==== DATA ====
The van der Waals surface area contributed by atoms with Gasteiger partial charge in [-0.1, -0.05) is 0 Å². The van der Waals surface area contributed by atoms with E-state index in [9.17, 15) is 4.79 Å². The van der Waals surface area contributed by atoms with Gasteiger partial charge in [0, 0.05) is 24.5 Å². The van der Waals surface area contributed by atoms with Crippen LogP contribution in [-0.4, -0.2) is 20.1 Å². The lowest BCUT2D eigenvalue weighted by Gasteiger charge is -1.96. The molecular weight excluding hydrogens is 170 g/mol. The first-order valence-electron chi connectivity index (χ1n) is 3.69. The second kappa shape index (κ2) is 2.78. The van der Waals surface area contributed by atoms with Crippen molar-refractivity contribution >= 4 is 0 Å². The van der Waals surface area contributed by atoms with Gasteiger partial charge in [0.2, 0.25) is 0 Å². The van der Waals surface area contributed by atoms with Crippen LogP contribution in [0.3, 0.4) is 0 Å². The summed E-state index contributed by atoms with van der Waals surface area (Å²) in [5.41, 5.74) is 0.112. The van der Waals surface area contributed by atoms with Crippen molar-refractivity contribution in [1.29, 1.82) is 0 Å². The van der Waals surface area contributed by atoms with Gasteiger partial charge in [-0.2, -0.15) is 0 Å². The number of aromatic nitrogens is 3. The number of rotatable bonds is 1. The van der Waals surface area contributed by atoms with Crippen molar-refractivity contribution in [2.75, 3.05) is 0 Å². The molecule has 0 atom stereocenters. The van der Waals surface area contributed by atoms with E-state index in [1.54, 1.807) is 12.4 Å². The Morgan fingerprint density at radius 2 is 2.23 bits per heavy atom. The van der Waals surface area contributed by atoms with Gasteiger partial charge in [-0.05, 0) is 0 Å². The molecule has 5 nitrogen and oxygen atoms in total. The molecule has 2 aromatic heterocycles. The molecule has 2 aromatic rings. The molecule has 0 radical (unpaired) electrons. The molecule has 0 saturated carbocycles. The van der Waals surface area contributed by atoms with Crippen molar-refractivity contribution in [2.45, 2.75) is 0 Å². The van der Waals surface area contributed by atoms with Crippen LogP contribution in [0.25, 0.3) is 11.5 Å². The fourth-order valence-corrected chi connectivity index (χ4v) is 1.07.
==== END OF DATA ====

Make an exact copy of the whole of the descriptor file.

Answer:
The van der Waals surface area contributed by atoms with Gasteiger partial charge in [-0.1, -0.05) is 0 Å². The van der Waals surface area contributed by atoms with E-state index in [9.17, 15) is 4.79 Å². The van der Waals surface area contributed by atoms with Gasteiger partial charge in [0, 0.05) is 24.5 Å². The van der Waals surface area contributed by atoms with Crippen LogP contribution in [-0.4, -0.2) is 20.1 Å². The lowest BCUT2D eigenvalue weighted by Gasteiger charge is -1.96. The molecular weight excluding hydrogens is 170 g/mol. The first-order valence-electron chi connectivity index (χ1n) is 3.69. The second kappa shape index (κ2) is 2.78. The van der Waals surface area contributed by atoms with Crippen molar-refractivity contribution >= 4 is 0 Å². The van der Waals surface area contributed by atoms with Gasteiger partial charge in [0.2, 0.25) is 0 Å². The van der Waals surface area contributed by atoms with Crippen LogP contribution in [0.3, 0.4) is 0 Å². The summed E-state index contributed by atoms with van der Waals surface area (Å²) in [5.41, 5.74) is 0.112. The van der Waals surface area contributed by atoms with Crippen molar-refractivity contribution in [1.29, 1.82) is 0 Å². The van der Waals surface area contributed by atoms with Gasteiger partial charge in [-0.2, -0.15) is 0 Å². The number of aromatic nitrogens is 3. The number of rotatable bonds is 1. The van der Waals surface area contributed by atoms with Crippen molar-refractivity contribution in [2.75, 3.05) is 0 Å². The molecule has 0 atom stereocenters. The van der Waals surface area contributed by atoms with E-state index in [1.54, 1.807) is 12.4 Å². The Morgan fingerprint density at radius 2 is 2.23 bits per heavy atom. The van der Waals surface area contributed by atoms with Gasteiger partial charge in [-0.05, 0) is 0 Å². The molecule has 5 nitrogen and oxygen atoms in total. The molecule has 2 aromatic heterocycles. The molecule has 2 aromatic rings. The molecule has 0 radical (unpaired) electrons. The molecule has 0 saturated carbocycles. The van der Waals surface area contributed by atoms with Crippen molar-refractivity contribution in [2.45, 2.75) is 0 Å². The van der Waals surface area contributed by atoms with Crippen LogP contribution in [0.25, 0.3) is 11.5 Å². The fourth-order valence-corrected chi connectivity index (χ4v) is 1.07.